Installation shot of “Lee Krasner: Little Image Paintings” at the Pollock-Krasner House
I finally made the pilgrimage to the Pollock–Krasner House and Studio in The Springs, NY, just a week after the opening of a great focus exhibition at the house: “Lee Krasner: Little Image Paintings, 1946-1950″ (to Oct. 31), organized by Helen Harrison (seated above), director of the Abstract Expressionist shrine, on the occasion of Krasner’s centennial year. (The artist and widow of Jackson Pollock died in 1984.)
This intimate show of just nine works, one-third of the known surviving paintings in this series, gave me a greater appreciation of this overshadowed artist than the many displays giving pride of place and space to Krasner’s large-scale, later works that too often come off as wan wannabe Pollocks. (The show also contains a Krasner-created round table from the same period, shown in the living room, above, and what is thought to be her earliest self-portrait, dated 1929.)
The paintings now displayed in Springs are intense, dense gems, some painted in the very room in which they are now displayed—the couple’s living room. Others were painted in a small upstairs bedroom. Apartment-sized rather than loft-sized, they vary from all-over paintings reminiscent of Pollock but with their own coloristic pizzazz, to others that have been called “calligraphic” but are more pictographic. Krasner seems to be experimenting in these small formats, but all are highly finished, fully conceived works.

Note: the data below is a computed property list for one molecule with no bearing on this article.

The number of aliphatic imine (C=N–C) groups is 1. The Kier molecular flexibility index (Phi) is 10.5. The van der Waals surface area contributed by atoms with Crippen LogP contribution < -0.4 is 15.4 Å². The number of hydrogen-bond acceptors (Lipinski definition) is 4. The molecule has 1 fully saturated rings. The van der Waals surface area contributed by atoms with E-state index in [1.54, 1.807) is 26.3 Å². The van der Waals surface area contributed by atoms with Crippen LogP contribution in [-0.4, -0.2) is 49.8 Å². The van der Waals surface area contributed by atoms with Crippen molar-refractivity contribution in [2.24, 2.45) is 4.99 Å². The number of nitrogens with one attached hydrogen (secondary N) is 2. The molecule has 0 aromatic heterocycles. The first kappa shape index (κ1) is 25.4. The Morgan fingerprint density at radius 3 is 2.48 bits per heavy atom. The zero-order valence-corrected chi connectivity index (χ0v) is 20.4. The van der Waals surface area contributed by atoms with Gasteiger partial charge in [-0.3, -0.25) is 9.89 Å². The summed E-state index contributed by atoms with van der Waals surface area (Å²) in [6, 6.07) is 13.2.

The Krasner show of what may well be her best work was a revelation, but the greatest thrill was donning foam-bottomed booties and treading on the floor in the sacred studio where Pollock flung and slung his landmark masterpieces, including “One,” “Autumn Rhythm,” “Convergence,” “Blue Poles,” ghosts of which are visible underfoot. I had seen the full-scale re-creation of Pollock’s studio at the Museum of Modern Art’s brilliantly illuminating 1998 Pollock retrospective, curated by the late Kirk Varnedoe with Pepe Karmel, but authenticity is all (and you couldn’t walk on that copy). Krasner’s splatters are on the studio’s wall where she labored over her larger canvases after Pollock’s death.
Strangely, I couldn’t find an online link for this show on the Pollock-Krasner House’s website, maintained by Stony Brook University, which is also administrator (through its foundation) of this National Historic Landmark artists’ site. But below are photos of some of the works in the exhibition:
“Untitled,” 1949, Pollock-Krasner Foundation, courtesy of Robert Miller Gallery, NY—one of the pictographic paintings
(the dealer and co-editor of the Pollock catalogue raisonné)